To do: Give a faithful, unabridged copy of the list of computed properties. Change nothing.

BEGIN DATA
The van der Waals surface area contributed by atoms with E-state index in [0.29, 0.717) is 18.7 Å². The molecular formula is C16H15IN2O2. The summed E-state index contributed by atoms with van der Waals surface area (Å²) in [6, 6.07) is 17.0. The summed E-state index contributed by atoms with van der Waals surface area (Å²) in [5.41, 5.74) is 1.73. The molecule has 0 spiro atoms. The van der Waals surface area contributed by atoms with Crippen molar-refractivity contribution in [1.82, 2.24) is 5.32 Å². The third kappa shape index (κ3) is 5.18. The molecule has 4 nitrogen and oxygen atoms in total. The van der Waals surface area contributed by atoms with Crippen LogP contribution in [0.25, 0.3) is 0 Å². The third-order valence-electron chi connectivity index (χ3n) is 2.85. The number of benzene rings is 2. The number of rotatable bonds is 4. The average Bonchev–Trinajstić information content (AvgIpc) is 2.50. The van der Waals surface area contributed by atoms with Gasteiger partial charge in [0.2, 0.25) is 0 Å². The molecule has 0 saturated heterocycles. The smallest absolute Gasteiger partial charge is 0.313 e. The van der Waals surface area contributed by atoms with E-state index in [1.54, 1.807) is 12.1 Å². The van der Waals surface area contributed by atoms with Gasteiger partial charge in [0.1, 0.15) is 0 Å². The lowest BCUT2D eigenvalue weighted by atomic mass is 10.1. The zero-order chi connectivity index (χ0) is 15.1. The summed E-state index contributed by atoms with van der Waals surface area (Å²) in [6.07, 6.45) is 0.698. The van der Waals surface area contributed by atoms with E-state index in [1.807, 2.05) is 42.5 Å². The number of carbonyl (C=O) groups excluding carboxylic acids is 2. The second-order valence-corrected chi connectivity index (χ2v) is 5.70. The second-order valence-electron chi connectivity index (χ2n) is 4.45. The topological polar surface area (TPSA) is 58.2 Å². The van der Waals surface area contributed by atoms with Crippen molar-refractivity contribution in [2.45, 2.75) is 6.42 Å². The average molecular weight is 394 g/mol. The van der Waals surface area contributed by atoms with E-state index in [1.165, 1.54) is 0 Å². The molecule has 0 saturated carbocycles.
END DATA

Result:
The van der Waals surface area contributed by atoms with E-state index in [0.29, 0.717) is 18.7 Å². The molecular formula is C16H15IN2O2. The summed E-state index contributed by atoms with van der Waals surface area (Å²) in [6, 6.07) is 17.0. The summed E-state index contributed by atoms with van der Waals surface area (Å²) in [5.41, 5.74) is 1.73. The molecule has 0 spiro atoms. The van der Waals surface area contributed by atoms with Crippen molar-refractivity contribution in [1.82, 2.24) is 5.32 Å². The third kappa shape index (κ3) is 5.18. The molecule has 4 nitrogen and oxygen atoms in total. The van der Waals surface area contributed by atoms with Crippen LogP contribution in [0.25, 0.3) is 0 Å². The third-order valence-electron chi connectivity index (χ3n) is 2.85. The number of benzene rings is 2. The number of rotatable bonds is 4. The average Bonchev–Trinajstić information content (AvgIpc) is 2.50. The van der Waals surface area contributed by atoms with Gasteiger partial charge in [0.2, 0.25) is 0 Å². The molecule has 0 saturated heterocycles. The smallest absolute Gasteiger partial charge is 0.313 e. The van der Waals surface area contributed by atoms with E-state index in [1.54, 1.807) is 12.1 Å². The van der Waals surface area contributed by atoms with Gasteiger partial charge in [0.1, 0.15) is 0 Å². The lowest BCUT2D eigenvalue weighted by atomic mass is 10.1. The zero-order chi connectivity index (χ0) is 15.1. The summed E-state index contributed by atoms with van der Waals surface area (Å²) in [6.07, 6.45) is 0.698. The van der Waals surface area contributed by atoms with E-state index in [1.807, 2.05) is 42.5 Å². The number of carbonyl (C=O) groups excluding carboxylic acids is 2. The second-order valence-corrected chi connectivity index (χ2v) is 5.70. The second-order valence-electron chi connectivity index (χ2n) is 4.45. The topological polar surface area (TPSA) is 58.2 Å². The van der Waals surface area contributed by atoms with Crippen molar-refractivity contribution in [2.45, 2.75) is 6.42 Å². The average molecular weight is 394 g/mol. The van der Waals surface area contributed by atoms with E-state index in [1.165, 1.54) is 0 Å². The molecule has 0 saturated carbocycles.